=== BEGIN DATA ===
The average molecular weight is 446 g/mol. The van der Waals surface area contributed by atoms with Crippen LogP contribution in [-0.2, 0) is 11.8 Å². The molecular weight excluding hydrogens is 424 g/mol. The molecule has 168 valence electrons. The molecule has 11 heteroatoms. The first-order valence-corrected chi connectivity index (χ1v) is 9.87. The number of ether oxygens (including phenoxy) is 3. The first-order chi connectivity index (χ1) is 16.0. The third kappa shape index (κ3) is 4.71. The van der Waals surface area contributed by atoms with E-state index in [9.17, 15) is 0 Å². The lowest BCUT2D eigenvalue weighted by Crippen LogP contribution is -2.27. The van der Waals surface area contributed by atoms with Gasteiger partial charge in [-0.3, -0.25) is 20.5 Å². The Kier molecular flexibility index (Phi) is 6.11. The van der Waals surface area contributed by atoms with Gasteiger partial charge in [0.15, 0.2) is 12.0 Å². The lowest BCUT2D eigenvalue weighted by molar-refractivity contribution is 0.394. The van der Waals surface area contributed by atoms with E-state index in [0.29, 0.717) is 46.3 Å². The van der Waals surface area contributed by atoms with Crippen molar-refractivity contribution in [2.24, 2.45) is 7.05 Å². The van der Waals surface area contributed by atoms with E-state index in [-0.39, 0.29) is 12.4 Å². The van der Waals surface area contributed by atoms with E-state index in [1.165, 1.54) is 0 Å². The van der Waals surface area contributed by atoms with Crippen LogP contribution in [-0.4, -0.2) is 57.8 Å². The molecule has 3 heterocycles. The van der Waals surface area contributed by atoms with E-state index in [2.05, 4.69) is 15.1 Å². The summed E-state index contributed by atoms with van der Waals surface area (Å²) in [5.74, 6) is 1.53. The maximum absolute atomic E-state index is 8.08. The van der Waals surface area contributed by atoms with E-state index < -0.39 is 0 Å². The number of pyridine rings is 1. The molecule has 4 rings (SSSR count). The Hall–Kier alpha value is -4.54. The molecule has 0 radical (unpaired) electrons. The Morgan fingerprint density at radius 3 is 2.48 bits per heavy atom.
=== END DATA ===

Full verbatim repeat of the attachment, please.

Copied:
The average molecular weight is 446 g/mol. The van der Waals surface area contributed by atoms with Crippen LogP contribution in [-0.2, 0) is 11.8 Å². The molecular weight excluding hydrogens is 424 g/mol. The molecule has 168 valence electrons. The molecule has 11 heteroatoms. The first-order valence-corrected chi connectivity index (χ1v) is 9.87. The number of ether oxygens (including phenoxy) is 3. The first-order chi connectivity index (χ1) is 16.0. The third kappa shape index (κ3) is 4.71. The van der Waals surface area contributed by atoms with E-state index in [9.17, 15) is 0 Å². The lowest BCUT2D eigenvalue weighted by Crippen LogP contribution is -2.27. The van der Waals surface area contributed by atoms with Gasteiger partial charge in [-0.3, -0.25) is 20.5 Å². The Kier molecular flexibility index (Phi) is 6.11. The van der Waals surface area contributed by atoms with Gasteiger partial charge in [0.15, 0.2) is 12.0 Å². The lowest BCUT2D eigenvalue weighted by molar-refractivity contribution is 0.394. The van der Waals surface area contributed by atoms with E-state index in [0.29, 0.717) is 46.3 Å². The van der Waals surface area contributed by atoms with Crippen molar-refractivity contribution in [2.24, 2.45) is 7.05 Å². The van der Waals surface area contributed by atoms with E-state index in [-0.39, 0.29) is 12.4 Å². The van der Waals surface area contributed by atoms with E-state index in [1.165, 1.54) is 0 Å². The van der Waals surface area contributed by atoms with Crippen LogP contribution in [-0.4, -0.2) is 57.8 Å². The molecule has 3 heterocycles. The van der Waals surface area contributed by atoms with E-state index in [2.05, 4.69) is 15.1 Å². The summed E-state index contributed by atoms with van der Waals surface area (Å²) in [5.74, 6) is 1.53. The maximum absolute atomic E-state index is 8.08. The van der Waals surface area contributed by atoms with E-state index < -0.39 is 0 Å². The number of pyridine rings is 1. The molecule has 4 rings (SSSR count). The Hall–Kier alpha value is -4.54. The molecule has 0 radical (unpaired) electrons. The Morgan fingerprint density at radius 3 is 2.48 bits per heavy atom.